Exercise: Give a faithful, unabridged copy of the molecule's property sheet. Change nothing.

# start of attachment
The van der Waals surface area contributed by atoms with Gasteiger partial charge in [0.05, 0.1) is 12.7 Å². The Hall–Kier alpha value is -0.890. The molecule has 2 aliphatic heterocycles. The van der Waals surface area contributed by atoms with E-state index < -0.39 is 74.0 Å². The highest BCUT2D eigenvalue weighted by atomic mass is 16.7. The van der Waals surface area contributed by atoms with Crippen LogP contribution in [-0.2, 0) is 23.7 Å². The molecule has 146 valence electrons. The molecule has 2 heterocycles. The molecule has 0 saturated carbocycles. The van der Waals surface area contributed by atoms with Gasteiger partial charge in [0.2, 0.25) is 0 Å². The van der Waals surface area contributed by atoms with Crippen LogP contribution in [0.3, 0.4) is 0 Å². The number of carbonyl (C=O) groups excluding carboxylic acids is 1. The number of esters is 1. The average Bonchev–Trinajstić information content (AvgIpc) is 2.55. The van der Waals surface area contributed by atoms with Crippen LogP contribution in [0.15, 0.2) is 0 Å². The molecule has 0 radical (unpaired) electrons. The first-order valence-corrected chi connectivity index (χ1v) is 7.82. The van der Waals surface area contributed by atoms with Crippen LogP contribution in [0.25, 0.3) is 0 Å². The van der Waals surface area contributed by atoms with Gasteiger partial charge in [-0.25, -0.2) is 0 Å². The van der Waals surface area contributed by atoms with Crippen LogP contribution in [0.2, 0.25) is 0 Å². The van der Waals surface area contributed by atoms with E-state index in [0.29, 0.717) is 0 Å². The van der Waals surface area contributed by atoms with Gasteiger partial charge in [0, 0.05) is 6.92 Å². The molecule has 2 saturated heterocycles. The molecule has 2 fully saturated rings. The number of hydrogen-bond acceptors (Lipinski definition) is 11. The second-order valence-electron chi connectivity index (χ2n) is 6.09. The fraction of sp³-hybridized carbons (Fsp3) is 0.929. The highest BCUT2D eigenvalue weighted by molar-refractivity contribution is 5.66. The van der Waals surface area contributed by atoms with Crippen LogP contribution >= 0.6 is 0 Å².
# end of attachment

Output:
The van der Waals surface area contributed by atoms with Gasteiger partial charge in [0.05, 0.1) is 12.7 Å². The Hall–Kier alpha value is -0.890. The molecule has 2 aliphatic heterocycles. The van der Waals surface area contributed by atoms with E-state index < -0.39 is 74.0 Å². The highest BCUT2D eigenvalue weighted by atomic mass is 16.7. The van der Waals surface area contributed by atoms with Crippen LogP contribution in [-0.2, 0) is 23.7 Å². The molecule has 146 valence electrons. The molecule has 2 heterocycles. The molecule has 0 saturated carbocycles. The van der Waals surface area contributed by atoms with Gasteiger partial charge in [0.2, 0.25) is 0 Å². The van der Waals surface area contributed by atoms with Crippen LogP contribution in [0.3, 0.4) is 0 Å². The number of carbonyl (C=O) groups excluding carboxylic acids is 1. The number of esters is 1. The average Bonchev–Trinajstić information content (AvgIpc) is 2.55. The van der Waals surface area contributed by atoms with Crippen LogP contribution in [0.15, 0.2) is 0 Å². The molecule has 0 radical (unpaired) electrons. The first-order valence-corrected chi connectivity index (χ1v) is 7.82. The van der Waals surface area contributed by atoms with Crippen LogP contribution in [0.25, 0.3) is 0 Å². The van der Waals surface area contributed by atoms with Gasteiger partial charge in [-0.25, -0.2) is 0 Å². The van der Waals surface area contributed by atoms with Crippen LogP contribution in [0.2, 0.25) is 0 Å². The van der Waals surface area contributed by atoms with E-state index in [0.29, 0.717) is 0 Å². The van der Waals surface area contributed by atoms with Gasteiger partial charge in [0, 0.05) is 6.92 Å². The molecule has 2 saturated heterocycles. The molecule has 2 fully saturated rings. The number of hydrogen-bond acceptors (Lipinski definition) is 11. The second-order valence-electron chi connectivity index (χ2n) is 6.09. The fraction of sp³-hybridized carbons (Fsp3) is 0.929. The highest BCUT2D eigenvalue weighted by molar-refractivity contribution is 5.66. The van der Waals surface area contributed by atoms with Crippen LogP contribution >= 0.6 is 0 Å².